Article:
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This year, The Lawyer’s annual ranking of the largest UK law firms by turnover is available as an interactive, digital benchmarking tool. For the first time this will allow you to manipulate each data set against the metrics of your choice.
The judicial function of the Privy Council is facing a radical review similar to that announced for the Law Lords last week.
If it remains attached to the House of Lords, the Privy Council would be at risk of breaching the Government's new, or newly enforced, principle of outlawing connections between the judiciary and the legislature.
Last week, the Government announced plans to introduce a supreme court filled with the current 12 Law Lords, along with the scrapping of the Lord Chancellor's Department. The post of Lord Chancellor was also abolished, resulting in Lord Irvine's retirement.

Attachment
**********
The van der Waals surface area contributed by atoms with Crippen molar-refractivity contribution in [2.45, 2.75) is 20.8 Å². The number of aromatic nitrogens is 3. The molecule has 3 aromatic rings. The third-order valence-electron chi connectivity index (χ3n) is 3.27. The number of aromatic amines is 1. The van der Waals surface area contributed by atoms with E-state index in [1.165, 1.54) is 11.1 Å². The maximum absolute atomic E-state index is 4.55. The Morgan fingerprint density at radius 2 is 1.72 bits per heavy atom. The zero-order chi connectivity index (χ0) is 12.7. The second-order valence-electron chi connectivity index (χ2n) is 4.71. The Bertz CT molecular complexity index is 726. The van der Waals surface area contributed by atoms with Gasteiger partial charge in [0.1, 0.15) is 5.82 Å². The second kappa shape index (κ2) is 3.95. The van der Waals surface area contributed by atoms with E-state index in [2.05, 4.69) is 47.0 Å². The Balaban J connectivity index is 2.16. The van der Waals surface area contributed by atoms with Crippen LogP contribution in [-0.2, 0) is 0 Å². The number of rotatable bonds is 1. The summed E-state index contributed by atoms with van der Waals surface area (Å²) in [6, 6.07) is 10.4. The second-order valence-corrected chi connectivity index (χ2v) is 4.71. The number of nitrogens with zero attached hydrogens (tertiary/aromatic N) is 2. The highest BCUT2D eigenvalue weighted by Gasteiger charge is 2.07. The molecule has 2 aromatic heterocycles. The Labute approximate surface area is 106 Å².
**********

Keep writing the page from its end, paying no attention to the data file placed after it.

It is understood that the reforms stemmed from increasing pressure from senior members of the Lords, particularly Lord Bingham and Lord Steyn.
The Privy Council, which in its legal capacity also deals with devolution matters, is likely to form part of the proposed supreme court, although this will require agreement from the territories that refer criminal cases to it.
Some of the 12 Law Lords are known to dislike undertaking such cases because of their lack of experience of criminal cases, while some of the territories are against the UK's ban on the death penalty.
The Government is considering applying the rules that govern the US Supreme Court, although it is highly unlikely that it will mirror the US policy of the President making judicial appointments to the court.
However, it is expected that the Commission for Judicial Appointments, which until now advised the Lord Chancellor on the process of judicial appointment and investigated complaints, will nominate judges, while a special Lords committee will make the final selection.